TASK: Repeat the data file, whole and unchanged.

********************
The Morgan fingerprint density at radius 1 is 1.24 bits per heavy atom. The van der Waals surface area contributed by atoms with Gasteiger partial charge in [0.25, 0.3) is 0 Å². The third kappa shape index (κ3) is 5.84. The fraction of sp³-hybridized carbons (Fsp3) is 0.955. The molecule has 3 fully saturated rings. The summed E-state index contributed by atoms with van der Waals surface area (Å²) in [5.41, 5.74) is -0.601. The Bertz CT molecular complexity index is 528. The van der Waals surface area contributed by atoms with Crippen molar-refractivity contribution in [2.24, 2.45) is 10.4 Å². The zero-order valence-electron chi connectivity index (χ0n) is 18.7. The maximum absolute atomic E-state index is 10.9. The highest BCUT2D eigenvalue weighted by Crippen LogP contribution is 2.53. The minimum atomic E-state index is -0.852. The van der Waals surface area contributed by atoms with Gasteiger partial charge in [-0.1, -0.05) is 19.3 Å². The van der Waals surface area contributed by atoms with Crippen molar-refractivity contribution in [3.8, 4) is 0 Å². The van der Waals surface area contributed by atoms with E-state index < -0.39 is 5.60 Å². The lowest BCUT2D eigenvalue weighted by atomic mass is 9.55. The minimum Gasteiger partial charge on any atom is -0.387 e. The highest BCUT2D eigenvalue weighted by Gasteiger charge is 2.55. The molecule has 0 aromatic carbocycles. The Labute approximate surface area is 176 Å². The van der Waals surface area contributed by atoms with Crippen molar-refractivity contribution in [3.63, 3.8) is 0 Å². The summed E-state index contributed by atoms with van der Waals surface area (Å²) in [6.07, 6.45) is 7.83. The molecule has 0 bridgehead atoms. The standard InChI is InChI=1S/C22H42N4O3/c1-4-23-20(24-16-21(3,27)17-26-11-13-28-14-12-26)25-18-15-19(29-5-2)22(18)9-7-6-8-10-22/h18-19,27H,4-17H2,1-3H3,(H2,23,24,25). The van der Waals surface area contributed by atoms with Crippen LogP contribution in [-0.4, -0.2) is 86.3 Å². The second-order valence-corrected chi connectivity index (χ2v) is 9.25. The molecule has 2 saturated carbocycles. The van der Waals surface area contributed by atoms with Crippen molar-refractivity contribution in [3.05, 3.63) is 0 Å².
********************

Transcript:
The Morgan fingerprint density at radius 1 is 1.24 bits per heavy atom. The van der Waals surface area contributed by atoms with Gasteiger partial charge in [0.25, 0.3) is 0 Å². The third kappa shape index (κ3) is 5.84. The fraction of sp³-hybridized carbons (Fsp3) is 0.955. The molecule has 3 fully saturated rings. The summed E-state index contributed by atoms with van der Waals surface area (Å²) in [5.41, 5.74) is -0.601. The Bertz CT molecular complexity index is 528. The van der Waals surface area contributed by atoms with Crippen molar-refractivity contribution in [2.24, 2.45) is 10.4 Å². The zero-order valence-electron chi connectivity index (χ0n) is 18.7. The maximum absolute atomic E-state index is 10.9. The highest BCUT2D eigenvalue weighted by Crippen LogP contribution is 2.53. The minimum atomic E-state index is -0.852. The van der Waals surface area contributed by atoms with Gasteiger partial charge in [-0.1, -0.05) is 19.3 Å². The van der Waals surface area contributed by atoms with Crippen molar-refractivity contribution in [3.8, 4) is 0 Å². The van der Waals surface area contributed by atoms with E-state index < -0.39 is 5.60 Å². The lowest BCUT2D eigenvalue weighted by atomic mass is 9.55. The minimum Gasteiger partial charge on any atom is -0.387 e. The highest BCUT2D eigenvalue weighted by Gasteiger charge is 2.55. The molecule has 0 aromatic carbocycles. The Labute approximate surface area is 176 Å². The van der Waals surface area contributed by atoms with Crippen molar-refractivity contribution in [3.63, 3.8) is 0 Å². The summed E-state index contributed by atoms with van der Waals surface area (Å²) in [6.07, 6.45) is 7.83. The molecule has 0 bridgehead atoms. The standard InChI is InChI=1S/C22H42N4O3/c1-4-23-20(24-16-21(3,27)17-26-11-13-28-14-12-26)25-18-15-19(29-5-2)22(18)9-7-6-8-10-22/h18-19,27H,4-17H2,1-3H3,(H2,23,24,25). The van der Waals surface area contributed by atoms with Crippen LogP contribution in [-0.4, -0.2) is 86.3 Å². The second-order valence-corrected chi connectivity index (χ2v) is 9.25. The molecule has 2 saturated carbocycles. The van der Waals surface area contributed by atoms with Crippen molar-refractivity contribution in [3.05, 3.63) is 0 Å².